The Founding Fathers’ Guide to Financial Independence

“A penny saved is a penny earned.” This nugget of financial wisdom from Benjamin Franklin, shared in the late 1700s, remains as relevant today as it was then. Despite living in a different era, our founding fathers were remarkably insightful, including when it came to finance. While the concept of financial independence may vary for each individual, it generally implies a degree of self-sufficiency. Financial independence isn’t merely about amassing wealth and retiring early, but about gaining control over your life.

What each individual and family has to figure out is how to measure what financial independence means to them and then how to go about working toward that goal. Here are five tips from our founding fathers to help you work toward your own financial independence.

Cut back on your spending

“Never spend your money before you have earned it.” – Thomas Jefferson

We live in a world where everything is at our fingertips. Very often, it is hard not to want to spend money on the new toys and gadgets that make life so comfortable and entertaining. However, spending money you don’t have can be a dangerous habit with adverse consequences, including debt, damaged credit, and stress. It has also been said that money issues are the number one cause of failed marriages.

Never stop learning

“All the perplexities, confusion, and distress in America arise not from the defects of the Constitution, not from want of honor or virtue, so much as from downright ignorance of the nature of coin, credit, and circulation.” – John Adams

Finance, like the world around you, is continuously evolving. To help mitigate the risk of poor financial decision-making that could adversely impact your long-term goals, make the effort to educate yourself on the financial aspects that are most beneficial to your strategy.

Don’t interrupt the power of compounding

“Remember that money is of a prolific generating nature. Money can beget money, and its offspring can beget more, and so on. Five shillings turn’d is six, turn’d again, ‘tis seven and three pence, and so on ‘til it becomes an hundred pound. The more there is of it, the more it produces every turning, so that the profits rise quicker and quicker.” – Benjamin Franklin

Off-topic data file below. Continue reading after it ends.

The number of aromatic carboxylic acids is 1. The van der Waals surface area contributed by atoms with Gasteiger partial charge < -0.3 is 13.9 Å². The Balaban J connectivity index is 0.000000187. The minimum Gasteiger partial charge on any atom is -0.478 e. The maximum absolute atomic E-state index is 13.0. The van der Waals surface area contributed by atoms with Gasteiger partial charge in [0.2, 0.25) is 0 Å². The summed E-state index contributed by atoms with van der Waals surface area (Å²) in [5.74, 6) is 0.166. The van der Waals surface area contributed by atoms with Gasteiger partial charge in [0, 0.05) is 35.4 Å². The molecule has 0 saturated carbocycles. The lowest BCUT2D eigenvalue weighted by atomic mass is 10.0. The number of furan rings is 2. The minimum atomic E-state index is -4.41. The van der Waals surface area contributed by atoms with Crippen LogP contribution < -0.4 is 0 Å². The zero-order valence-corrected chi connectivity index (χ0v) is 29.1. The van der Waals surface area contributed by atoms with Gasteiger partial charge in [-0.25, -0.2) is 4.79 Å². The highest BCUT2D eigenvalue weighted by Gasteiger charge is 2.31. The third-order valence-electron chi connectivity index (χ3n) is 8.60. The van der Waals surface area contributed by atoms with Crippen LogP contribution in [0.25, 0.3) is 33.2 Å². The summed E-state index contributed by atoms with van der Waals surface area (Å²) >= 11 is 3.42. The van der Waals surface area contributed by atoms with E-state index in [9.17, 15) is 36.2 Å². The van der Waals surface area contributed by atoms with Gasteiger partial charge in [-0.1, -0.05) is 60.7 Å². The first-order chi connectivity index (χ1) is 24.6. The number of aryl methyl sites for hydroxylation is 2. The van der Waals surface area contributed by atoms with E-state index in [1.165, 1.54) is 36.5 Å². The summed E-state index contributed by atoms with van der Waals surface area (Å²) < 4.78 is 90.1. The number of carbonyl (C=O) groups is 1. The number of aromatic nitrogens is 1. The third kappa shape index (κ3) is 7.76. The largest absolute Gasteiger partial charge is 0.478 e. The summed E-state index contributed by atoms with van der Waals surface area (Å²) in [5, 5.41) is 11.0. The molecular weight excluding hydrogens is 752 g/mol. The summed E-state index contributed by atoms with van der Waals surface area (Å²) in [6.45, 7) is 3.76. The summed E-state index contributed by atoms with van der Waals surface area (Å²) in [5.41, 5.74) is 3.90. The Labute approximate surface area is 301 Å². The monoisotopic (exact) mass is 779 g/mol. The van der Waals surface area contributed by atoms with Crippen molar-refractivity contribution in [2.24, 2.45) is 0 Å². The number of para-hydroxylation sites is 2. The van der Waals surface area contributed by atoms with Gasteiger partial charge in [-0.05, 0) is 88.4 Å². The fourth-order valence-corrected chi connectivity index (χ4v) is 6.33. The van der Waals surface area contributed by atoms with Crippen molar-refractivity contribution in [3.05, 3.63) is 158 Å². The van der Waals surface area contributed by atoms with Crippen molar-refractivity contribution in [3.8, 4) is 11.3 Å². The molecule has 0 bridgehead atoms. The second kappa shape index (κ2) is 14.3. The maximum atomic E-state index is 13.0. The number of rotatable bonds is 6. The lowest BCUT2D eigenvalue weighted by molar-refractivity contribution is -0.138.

The secret to long-term value investing is patience and allowing the power of compounding to work. The way it works is that when you invest, for example, in the S&P 500, your money grows over time. The returns may be significant for the first 30 or so years (however, there is no guarantee that you will make anything on your investments as all have risk). After 50 years, that is when you could see extraordinary results. The secret to compounding is that interest grows on the interest.

Don’t get into debt (but if you have it, pay it down)

“Think what you do when you run in debt: you give another power over your liberty.” – Benjamin Franklin

According to the United States Census Bureau, 77% of American households have at least some type of debt. Once you are in that hole, it is easier to dig yourself in even further, accumulating more debt and making it extremely difficult to climb out. If you can help it, never get into debt. If you are already there, get disciplined with your spending and pay it down as quickly as possible.

Take control of your budgeting

“I find money some way or other goes very fast. But I think I can reflect it has been spent with satisfaction and to my own honour.” – John Hancock

Having a budget may help you determine how much you can afford to spend on various areas of your life, from responsibilities to entertainment. As Hancock stated, money goes fast, and without a budget, you may realize too late that you have spent too much, which can lead to the potential of going into debt to pay necessary costs.

Consider consulting a financial professional

Finance and money management are very personal, and it is difficult for people to change their habits overnight. If you dream of being financially independent and the words of our founding fathers inspire you, take the necessary steps to make it happen. That starts with reviewing your finances and goals with a financial professional. Don’t wait—time goes by too fast. Schedule that appointment today.

Important Disclosures

The opinions voiced in this material are for general information only and are not intended to provide specific advice or recommendations for any individual.

Investing involves risks including possible loss of principal. No investment strategy or risk management technique can guarantee return or eliminate risk in all market environments.

All information is believed to be from reliable sources; however, LPL Financial makes no representation as to its completeness or accuracy.

Sources: 4 Signs You’re Spending Too Much, Even If It Doesn’t Feel Like It ( Financial-Advice-From-Our-Founding-Fathers.pdf ( John Hancock – I find money some way or other goes very… ( 175820franklin20wealth.pdf (

This article was prepared by LPL Marketing Solutions

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